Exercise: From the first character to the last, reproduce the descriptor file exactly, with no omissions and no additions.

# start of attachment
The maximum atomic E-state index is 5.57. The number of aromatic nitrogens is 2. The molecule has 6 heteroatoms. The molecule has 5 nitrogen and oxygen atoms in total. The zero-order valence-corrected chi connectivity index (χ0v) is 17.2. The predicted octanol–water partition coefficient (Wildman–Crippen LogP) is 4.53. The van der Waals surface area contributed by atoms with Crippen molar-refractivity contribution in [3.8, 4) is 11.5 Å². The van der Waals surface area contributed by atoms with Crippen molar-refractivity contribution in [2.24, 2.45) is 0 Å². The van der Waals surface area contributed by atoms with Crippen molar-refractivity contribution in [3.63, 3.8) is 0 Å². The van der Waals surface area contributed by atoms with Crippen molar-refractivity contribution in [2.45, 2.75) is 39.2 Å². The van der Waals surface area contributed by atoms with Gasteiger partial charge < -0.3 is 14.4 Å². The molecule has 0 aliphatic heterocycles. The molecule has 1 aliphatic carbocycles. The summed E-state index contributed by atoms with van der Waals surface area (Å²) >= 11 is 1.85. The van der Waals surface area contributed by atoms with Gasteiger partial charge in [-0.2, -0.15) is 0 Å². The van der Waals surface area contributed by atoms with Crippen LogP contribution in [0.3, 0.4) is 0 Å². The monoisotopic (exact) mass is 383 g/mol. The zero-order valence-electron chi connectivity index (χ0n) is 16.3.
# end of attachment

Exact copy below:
The maximum atomic E-state index is 5.57. The number of aromatic nitrogens is 2. The molecule has 6 heteroatoms. The molecule has 5 nitrogen and oxygen atoms in total. The zero-order valence-corrected chi connectivity index (χ0v) is 17.2. The predicted octanol–water partition coefficient (Wildman–Crippen LogP) is 4.53. The van der Waals surface area contributed by atoms with Crippen molar-refractivity contribution in [3.8, 4) is 11.5 Å². The van der Waals surface area contributed by atoms with Crippen molar-refractivity contribution in [2.24, 2.45) is 0 Å². The van der Waals surface area contributed by atoms with Crippen molar-refractivity contribution in [3.63, 3.8) is 0 Å². The van der Waals surface area contributed by atoms with Crippen molar-refractivity contribution in [2.45, 2.75) is 39.2 Å². The van der Waals surface area contributed by atoms with Gasteiger partial charge < -0.3 is 14.4 Å². The molecule has 0 aliphatic heterocycles. The molecule has 1 aliphatic carbocycles. The summed E-state index contributed by atoms with van der Waals surface area (Å²) >= 11 is 1.85. The van der Waals surface area contributed by atoms with Gasteiger partial charge in [-0.2, -0.15) is 0 Å². The van der Waals surface area contributed by atoms with Crippen LogP contribution in [0.3, 0.4) is 0 Å². The monoisotopic (exact) mass is 383 g/mol. The zero-order valence-electron chi connectivity index (χ0n) is 16.3.